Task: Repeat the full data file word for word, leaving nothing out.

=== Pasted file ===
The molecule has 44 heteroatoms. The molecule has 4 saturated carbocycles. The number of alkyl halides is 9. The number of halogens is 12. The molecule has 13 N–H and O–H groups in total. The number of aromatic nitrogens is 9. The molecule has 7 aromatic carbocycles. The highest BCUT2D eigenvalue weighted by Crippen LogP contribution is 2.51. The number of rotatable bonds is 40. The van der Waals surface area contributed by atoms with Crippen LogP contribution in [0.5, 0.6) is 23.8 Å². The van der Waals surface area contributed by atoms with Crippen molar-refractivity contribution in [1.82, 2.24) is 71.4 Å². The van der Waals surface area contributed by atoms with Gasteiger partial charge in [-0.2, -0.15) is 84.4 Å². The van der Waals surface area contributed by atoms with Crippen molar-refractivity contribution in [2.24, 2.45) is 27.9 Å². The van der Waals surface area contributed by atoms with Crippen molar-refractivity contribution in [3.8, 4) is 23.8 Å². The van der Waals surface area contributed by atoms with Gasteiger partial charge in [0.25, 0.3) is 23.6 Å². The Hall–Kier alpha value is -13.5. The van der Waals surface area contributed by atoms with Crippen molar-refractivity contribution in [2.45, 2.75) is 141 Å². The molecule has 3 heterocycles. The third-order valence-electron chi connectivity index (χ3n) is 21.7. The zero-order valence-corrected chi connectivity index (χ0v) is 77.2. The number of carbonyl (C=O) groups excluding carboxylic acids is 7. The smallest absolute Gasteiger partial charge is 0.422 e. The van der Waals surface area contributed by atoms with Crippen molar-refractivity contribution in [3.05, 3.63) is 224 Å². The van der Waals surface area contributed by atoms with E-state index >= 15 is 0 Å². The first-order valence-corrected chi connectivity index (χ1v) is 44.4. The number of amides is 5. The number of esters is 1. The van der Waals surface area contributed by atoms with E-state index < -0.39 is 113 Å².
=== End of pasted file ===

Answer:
The molecule has 44 heteroatoms. The molecule has 4 saturated carbocycles. The number of alkyl halides is 9. The number of halogens is 12. The molecule has 13 N–H and O–H groups in total. The number of aromatic nitrogens is 9. The molecule has 7 aromatic carbocycles. The highest BCUT2D eigenvalue weighted by Crippen LogP contribution is 2.51. The number of rotatable bonds is 40. The van der Waals surface area contributed by atoms with Crippen LogP contribution in [0.5, 0.6) is 23.8 Å². The van der Waals surface area contributed by atoms with Crippen molar-refractivity contribution in [1.82, 2.24) is 71.4 Å². The van der Waals surface area contributed by atoms with Gasteiger partial charge in [-0.2, -0.15) is 84.4 Å². The van der Waals surface area contributed by atoms with Crippen molar-refractivity contribution in [2.24, 2.45) is 27.9 Å². The van der Waals surface area contributed by atoms with Crippen molar-refractivity contribution in [3.8, 4) is 23.8 Å². The van der Waals surface area contributed by atoms with Gasteiger partial charge in [0.25, 0.3) is 23.6 Å². The Hall–Kier alpha value is -13.5. The van der Waals surface area contributed by atoms with Crippen molar-refractivity contribution in [2.45, 2.75) is 141 Å². The molecule has 3 heterocycles. The third-order valence-electron chi connectivity index (χ3n) is 21.7. The zero-order valence-corrected chi connectivity index (χ0v) is 77.2. The number of carbonyl (C=O) groups excluding carboxylic acids is 7. The smallest absolute Gasteiger partial charge is 0.422 e. The van der Waals surface area contributed by atoms with Crippen molar-refractivity contribution in [3.05, 3.63) is 224 Å². The van der Waals surface area contributed by atoms with E-state index >= 15 is 0 Å². The first-order valence-corrected chi connectivity index (χ1v) is 44.4. The number of amides is 5. The number of esters is 1. The van der Waals surface area contributed by atoms with E-state index < -0.39 is 113 Å².